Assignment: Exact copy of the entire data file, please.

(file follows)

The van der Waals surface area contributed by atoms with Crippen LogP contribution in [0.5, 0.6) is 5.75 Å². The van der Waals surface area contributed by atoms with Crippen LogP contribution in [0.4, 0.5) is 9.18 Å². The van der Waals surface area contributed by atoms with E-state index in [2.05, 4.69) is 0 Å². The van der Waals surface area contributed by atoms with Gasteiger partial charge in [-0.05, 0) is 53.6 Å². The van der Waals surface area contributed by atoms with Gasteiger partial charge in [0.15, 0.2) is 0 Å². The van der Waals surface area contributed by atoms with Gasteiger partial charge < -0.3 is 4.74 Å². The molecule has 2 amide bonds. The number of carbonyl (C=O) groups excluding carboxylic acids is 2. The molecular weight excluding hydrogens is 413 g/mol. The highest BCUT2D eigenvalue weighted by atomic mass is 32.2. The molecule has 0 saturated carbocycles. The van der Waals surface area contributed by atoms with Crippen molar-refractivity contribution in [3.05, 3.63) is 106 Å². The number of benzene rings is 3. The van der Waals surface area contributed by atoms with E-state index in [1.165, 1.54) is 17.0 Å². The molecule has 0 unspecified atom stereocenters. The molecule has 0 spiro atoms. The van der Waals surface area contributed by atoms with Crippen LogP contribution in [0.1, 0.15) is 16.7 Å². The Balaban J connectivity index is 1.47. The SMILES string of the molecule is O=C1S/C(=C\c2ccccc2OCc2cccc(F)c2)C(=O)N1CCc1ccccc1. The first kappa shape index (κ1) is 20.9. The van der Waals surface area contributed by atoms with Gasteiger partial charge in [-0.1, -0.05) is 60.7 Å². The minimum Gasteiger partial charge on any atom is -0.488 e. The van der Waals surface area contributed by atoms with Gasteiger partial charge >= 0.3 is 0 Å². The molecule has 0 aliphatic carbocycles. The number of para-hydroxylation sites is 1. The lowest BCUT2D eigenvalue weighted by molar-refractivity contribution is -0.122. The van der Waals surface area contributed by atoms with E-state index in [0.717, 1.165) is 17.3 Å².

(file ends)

The van der Waals surface area contributed by atoms with Crippen LogP contribution in [0.5, 0.6) is 5.75 Å². The van der Waals surface area contributed by atoms with Crippen LogP contribution in [0.4, 0.5) is 9.18 Å². The van der Waals surface area contributed by atoms with E-state index in [2.05, 4.69) is 0 Å². The van der Waals surface area contributed by atoms with Gasteiger partial charge in [-0.05, 0) is 53.6 Å². The van der Waals surface area contributed by atoms with Gasteiger partial charge in [0.15, 0.2) is 0 Å². The van der Waals surface area contributed by atoms with Gasteiger partial charge < -0.3 is 4.74 Å². The molecule has 2 amide bonds. The number of carbonyl (C=O) groups excluding carboxylic acids is 2. The molecular weight excluding hydrogens is 413 g/mol. The highest BCUT2D eigenvalue weighted by atomic mass is 32.2. The molecule has 0 saturated carbocycles. The van der Waals surface area contributed by atoms with Crippen molar-refractivity contribution in [3.05, 3.63) is 106 Å². The number of benzene rings is 3. The van der Waals surface area contributed by atoms with E-state index in [1.165, 1.54) is 17.0 Å². The molecule has 0 unspecified atom stereocenters. The molecule has 0 spiro atoms. The van der Waals surface area contributed by atoms with Crippen LogP contribution in [0.1, 0.15) is 16.7 Å². The Balaban J connectivity index is 1.47. The SMILES string of the molecule is O=C1S/C(=C\c2ccccc2OCc2cccc(F)c2)C(=O)N1CCc1ccccc1. The first kappa shape index (κ1) is 20.9. The van der Waals surface area contributed by atoms with Gasteiger partial charge in [-0.1, -0.05) is 60.7 Å². The minimum Gasteiger partial charge on any atom is -0.488 e. The van der Waals surface area contributed by atoms with Gasteiger partial charge >= 0.3 is 0 Å². The molecule has 0 aliphatic carbocycles. The number of para-hydroxylation sites is 1. The lowest BCUT2D eigenvalue weighted by molar-refractivity contribution is -0.122. The van der Waals surface area contributed by atoms with E-state index in [0.717, 1.165) is 17.3 Å².